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Specific Carbamazepine Warnings and Precautions

Some warnings and precautions to be aware of prior to taking carbamazepine include:
  • Carbamazepine can cause very serious cases of anemia or other low blood counts, which may put you at risk of bleeding or serious infections. These problems, while very rare, can be fatal. Your healthcare provider should test your blood counts (using a blood test) before you start taking carbamazepine and periodically thereafter.
  • As with all seizure medications, carbamazepine should not be stopped suddenly (see Carbamazepine Withdrawal).
  • Carbamazepine can increase the pressure within the eye, which can be especially dangerous for people with glaucoma.


  • Be sure to tell your healthcare provider if you have acute intermittent porphyria, since carbamazepine can make this condition worse.

  • Sometimes, carbamazepine can make seizures worse in people with absence seizures (petit mal seizures). Due to this problem (and because carbamazepine is not generally effective at treating absence seizures), carbamazepine is usually not recommended for treating people with absence seizures.


  • Seizure medications, including carbamazepine, may increase the risk of suicidal thoughts or behavior. Let your healthcare provider know immediately if you feel depressed or have any suicidal thoughts (see Seizure Medications and Suicide for more information).


  • Tell your healthcare provider if you have heart, liver, or kidney disease, as carbamazepine may not be the best choice for you. Your body may not handle carbamazepine the way it should, or you may be at an increased risk of certain carbamazepine side effects.
  • Rarely, carbamazepine can cause very dangerous skin reactions known as Stevens-Johnson syndrome (SJS) or toxic epidermal necrolysis (TEN). These problems start out as skin rashes but can progress to permanent disfigurement or even loss of life. Not every skin rash in people taking carbamazepine will be related to SJS or TEN. However, because of the seriousness of such problems, it is recommended that people stop taking carbamazepine immediately at the first sign of a rash, unless it is very clear that the rash is not related to carbamazepine. In most (but not all) cases, SJS and TEN reactions occur within the first month of starting carbamazepine.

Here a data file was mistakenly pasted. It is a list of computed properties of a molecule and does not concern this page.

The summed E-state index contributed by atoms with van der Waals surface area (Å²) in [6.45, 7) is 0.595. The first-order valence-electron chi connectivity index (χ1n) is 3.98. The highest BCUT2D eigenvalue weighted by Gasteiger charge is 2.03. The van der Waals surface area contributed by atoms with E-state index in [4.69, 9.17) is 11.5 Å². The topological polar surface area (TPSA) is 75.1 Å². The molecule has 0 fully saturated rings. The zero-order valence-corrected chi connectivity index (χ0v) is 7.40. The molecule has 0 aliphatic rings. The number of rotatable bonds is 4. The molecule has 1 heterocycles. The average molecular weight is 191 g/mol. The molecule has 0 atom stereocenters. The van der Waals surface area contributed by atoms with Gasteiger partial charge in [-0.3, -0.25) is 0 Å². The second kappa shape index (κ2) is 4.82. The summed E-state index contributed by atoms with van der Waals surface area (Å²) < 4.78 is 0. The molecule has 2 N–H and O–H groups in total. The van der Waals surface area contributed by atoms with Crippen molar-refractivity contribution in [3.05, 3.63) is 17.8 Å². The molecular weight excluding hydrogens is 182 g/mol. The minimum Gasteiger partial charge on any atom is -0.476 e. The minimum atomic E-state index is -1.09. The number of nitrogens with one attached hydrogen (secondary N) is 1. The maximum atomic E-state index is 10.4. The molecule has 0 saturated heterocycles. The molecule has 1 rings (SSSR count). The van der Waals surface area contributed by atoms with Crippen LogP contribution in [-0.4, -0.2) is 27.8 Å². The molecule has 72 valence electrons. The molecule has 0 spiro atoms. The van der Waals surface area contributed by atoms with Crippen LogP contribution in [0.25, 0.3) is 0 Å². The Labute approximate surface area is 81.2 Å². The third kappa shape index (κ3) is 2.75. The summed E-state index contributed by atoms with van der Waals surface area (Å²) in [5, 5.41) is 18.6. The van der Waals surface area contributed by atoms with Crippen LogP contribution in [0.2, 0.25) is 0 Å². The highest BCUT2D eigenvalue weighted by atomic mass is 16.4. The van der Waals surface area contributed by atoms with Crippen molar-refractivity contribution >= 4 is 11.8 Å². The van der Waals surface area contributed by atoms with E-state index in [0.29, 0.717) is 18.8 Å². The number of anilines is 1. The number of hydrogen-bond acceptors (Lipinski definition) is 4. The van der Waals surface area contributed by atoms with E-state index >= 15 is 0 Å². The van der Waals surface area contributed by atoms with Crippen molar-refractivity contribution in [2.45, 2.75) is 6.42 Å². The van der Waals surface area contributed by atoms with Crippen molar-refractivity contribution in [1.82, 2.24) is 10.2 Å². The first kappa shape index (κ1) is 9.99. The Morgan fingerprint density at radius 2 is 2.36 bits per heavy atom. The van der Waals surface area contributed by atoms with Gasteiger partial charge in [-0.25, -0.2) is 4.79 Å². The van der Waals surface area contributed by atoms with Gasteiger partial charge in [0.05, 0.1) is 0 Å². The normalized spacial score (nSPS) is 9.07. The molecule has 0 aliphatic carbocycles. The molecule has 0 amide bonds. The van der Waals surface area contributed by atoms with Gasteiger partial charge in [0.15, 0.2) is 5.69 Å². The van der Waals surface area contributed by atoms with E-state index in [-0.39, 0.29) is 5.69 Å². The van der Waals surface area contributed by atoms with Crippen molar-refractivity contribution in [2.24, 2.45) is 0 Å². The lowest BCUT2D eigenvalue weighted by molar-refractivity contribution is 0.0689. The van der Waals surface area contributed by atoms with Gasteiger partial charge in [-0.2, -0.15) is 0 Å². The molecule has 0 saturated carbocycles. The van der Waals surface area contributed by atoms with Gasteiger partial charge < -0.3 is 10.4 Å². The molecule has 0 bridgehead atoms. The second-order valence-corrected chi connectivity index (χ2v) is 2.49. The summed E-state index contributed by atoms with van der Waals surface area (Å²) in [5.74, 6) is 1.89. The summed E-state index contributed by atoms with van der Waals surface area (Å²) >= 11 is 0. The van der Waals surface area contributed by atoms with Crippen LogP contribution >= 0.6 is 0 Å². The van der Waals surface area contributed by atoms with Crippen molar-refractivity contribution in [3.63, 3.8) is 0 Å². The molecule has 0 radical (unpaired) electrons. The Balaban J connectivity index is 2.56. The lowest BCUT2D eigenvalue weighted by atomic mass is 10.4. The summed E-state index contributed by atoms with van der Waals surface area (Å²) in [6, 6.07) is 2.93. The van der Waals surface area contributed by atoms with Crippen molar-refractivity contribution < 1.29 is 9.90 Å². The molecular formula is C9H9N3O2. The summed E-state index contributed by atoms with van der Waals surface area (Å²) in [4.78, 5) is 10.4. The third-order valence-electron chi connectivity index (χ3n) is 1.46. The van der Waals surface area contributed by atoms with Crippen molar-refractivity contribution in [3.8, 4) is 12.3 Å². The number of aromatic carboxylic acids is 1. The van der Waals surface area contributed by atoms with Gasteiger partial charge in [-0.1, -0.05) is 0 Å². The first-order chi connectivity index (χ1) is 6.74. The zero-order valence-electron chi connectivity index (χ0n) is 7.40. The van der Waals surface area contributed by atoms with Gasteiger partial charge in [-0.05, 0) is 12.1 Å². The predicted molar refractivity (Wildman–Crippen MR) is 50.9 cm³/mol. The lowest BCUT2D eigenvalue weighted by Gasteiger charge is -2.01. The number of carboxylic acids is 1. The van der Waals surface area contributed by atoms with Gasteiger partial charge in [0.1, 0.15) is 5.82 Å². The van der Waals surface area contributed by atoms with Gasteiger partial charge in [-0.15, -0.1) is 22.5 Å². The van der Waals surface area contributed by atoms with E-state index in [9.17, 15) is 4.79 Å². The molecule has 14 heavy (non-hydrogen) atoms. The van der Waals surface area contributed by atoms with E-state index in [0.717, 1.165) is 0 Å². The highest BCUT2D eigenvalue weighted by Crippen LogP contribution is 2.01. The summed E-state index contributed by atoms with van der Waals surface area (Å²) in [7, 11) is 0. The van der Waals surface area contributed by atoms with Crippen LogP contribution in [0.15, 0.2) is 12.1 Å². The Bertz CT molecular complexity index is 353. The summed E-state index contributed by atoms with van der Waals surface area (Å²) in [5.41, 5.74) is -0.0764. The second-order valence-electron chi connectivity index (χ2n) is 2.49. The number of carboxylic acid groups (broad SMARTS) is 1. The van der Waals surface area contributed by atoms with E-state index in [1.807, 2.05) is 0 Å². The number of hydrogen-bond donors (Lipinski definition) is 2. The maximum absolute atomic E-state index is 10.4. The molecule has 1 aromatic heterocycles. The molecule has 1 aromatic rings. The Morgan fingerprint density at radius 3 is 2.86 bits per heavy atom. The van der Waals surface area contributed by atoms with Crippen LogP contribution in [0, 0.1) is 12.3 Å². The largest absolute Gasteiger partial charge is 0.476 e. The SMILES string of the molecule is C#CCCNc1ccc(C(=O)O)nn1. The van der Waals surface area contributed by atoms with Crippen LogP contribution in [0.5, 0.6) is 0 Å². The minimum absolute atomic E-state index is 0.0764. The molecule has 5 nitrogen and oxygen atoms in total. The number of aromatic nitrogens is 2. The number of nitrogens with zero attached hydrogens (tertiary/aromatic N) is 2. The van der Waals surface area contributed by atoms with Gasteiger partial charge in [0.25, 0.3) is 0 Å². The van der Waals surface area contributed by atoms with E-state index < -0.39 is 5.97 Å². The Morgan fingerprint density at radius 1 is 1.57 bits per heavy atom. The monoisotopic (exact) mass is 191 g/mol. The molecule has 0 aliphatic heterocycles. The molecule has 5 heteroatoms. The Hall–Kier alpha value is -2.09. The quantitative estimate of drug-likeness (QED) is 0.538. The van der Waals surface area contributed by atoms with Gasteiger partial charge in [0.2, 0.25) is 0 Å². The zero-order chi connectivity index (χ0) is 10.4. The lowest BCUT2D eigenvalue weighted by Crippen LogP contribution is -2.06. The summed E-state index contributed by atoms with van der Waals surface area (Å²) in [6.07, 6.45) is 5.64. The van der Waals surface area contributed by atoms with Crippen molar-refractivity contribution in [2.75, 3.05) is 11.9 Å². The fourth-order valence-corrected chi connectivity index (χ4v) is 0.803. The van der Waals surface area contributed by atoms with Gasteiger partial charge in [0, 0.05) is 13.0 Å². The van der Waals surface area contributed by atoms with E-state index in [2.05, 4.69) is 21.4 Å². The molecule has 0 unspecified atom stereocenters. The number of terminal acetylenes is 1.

• Interestingly, SJS and TEN reactions to carbamazepine are much more common in people of Asian descent, who are more likely to have a specific gene (known as HLA-B*1502) that appears to increase the risk of such problems. If you are of Asian descent, your healthcare provider may choose to test for the gene before recommending carbamazepine for you.
  • Carbamazepine can make agitation, confusion, or psychosis worse. Tell your healthcare provider if you experience any unusual behavior or thought changes during treatment with carbamazepine.
  • Make sure to see how carbamazepine affects you before driving or operating any machinery, as carbamazepine can cause drowsiness and dizziness. In general, you should avoid alcohol while taking carbamazepine, due to the risk of increased drowsiness.
  • Carbamazepine can cause low levels of sodium in the blood (hyponatremia), which can be serious. Let your healthcare provider know if you have possible signs of hyponatremia, such as:


    • Nausea
    • A general ill feeling
    • Headaches
    • Lethargy
    • Confusion
    • Decreased consciousness
    • Worsening of seizures. 


  • Your healthcare provider should check your liver and kidney function (using a blood test) before you start taking carbamazepine and periodically thereafter. Your healthcare provider should also check your eyes regularly, as carbamazepine can cause eye problems.
  • Carbamazepine can cause a decrease in thyroid function (hypothyroidism).
  • Carbamazepine has been reported to interfere with some pregnancy tests.
  • Carbamazepine can potentially interact with certain other medications (see Carbamazepine Drug Interactions).
  • Carbamazepine is considered a pregnancy Category D medication. This means that it is probably not safe for many pregnant women. Talk with your healthcare provider about the risks and benefits of taking the drug during pregnancy (see Carbamazepine and Pregnancy).
  • Carbamazepine passes through breast milk. Therefore, if you are breastfeeding or plan to start breastfeeding, discuss this with your healthcare provider prior to taking the drug (see Carbamazepine and Breastfeeding).


  • Early evidence suggests that seizure medications, including carbamazepine, may increase the risk of suicidal thoughts or behaviors (see Seizure Medications and Suicide for more information).
Written by/reviewed by:
Last reviewed by: Kristi Monson, PharmD;
Last updated/reviewed:
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